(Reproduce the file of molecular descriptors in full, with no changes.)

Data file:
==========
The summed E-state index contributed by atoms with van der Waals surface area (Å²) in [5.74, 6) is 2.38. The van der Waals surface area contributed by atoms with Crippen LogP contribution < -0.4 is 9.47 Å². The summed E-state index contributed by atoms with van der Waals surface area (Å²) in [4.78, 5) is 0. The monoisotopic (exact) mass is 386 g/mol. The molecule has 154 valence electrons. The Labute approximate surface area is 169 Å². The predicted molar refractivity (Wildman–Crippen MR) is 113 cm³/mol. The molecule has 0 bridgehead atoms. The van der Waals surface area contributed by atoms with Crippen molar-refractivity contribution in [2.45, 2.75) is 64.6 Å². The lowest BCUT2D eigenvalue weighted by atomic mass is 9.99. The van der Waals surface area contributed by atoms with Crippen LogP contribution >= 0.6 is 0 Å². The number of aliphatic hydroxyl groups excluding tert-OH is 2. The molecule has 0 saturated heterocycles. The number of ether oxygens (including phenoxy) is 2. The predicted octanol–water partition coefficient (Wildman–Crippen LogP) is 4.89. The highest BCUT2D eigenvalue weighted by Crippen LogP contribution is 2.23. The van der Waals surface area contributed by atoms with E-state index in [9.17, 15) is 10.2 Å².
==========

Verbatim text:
The summed E-state index contributed by atoms with van der Waals surface area (Å²) in [5.74, 6) is 2.38. The van der Waals surface area contributed by atoms with Crippen LogP contribution < -0.4 is 9.47 Å². The summed E-state index contributed by atoms with van der Waals surface area (Å²) in [4.78, 5) is 0. The monoisotopic (exact) mass is 386 g/mol. The molecule has 154 valence electrons. The Labute approximate surface area is 169 Å². The predicted molar refractivity (Wildman–Crippen MR) is 113 cm³/mol. The molecule has 0 bridgehead atoms. The van der Waals surface area contributed by atoms with Crippen molar-refractivity contribution in [2.45, 2.75) is 64.6 Å². The lowest BCUT2D eigenvalue weighted by atomic mass is 9.99. The van der Waals surface area contributed by atoms with Crippen LogP contribution >= 0.6 is 0 Å². The number of aliphatic hydroxyl groups excluding tert-OH is 2. The molecule has 0 saturated heterocycles. The number of ether oxygens (including phenoxy) is 2. The predicted octanol–water partition coefficient (Wildman–Crippen LogP) is 4.89. The highest BCUT2D eigenvalue weighted by Crippen LogP contribution is 2.23. The van der Waals surface area contributed by atoms with E-state index in [9.17, 15) is 10.2 Å².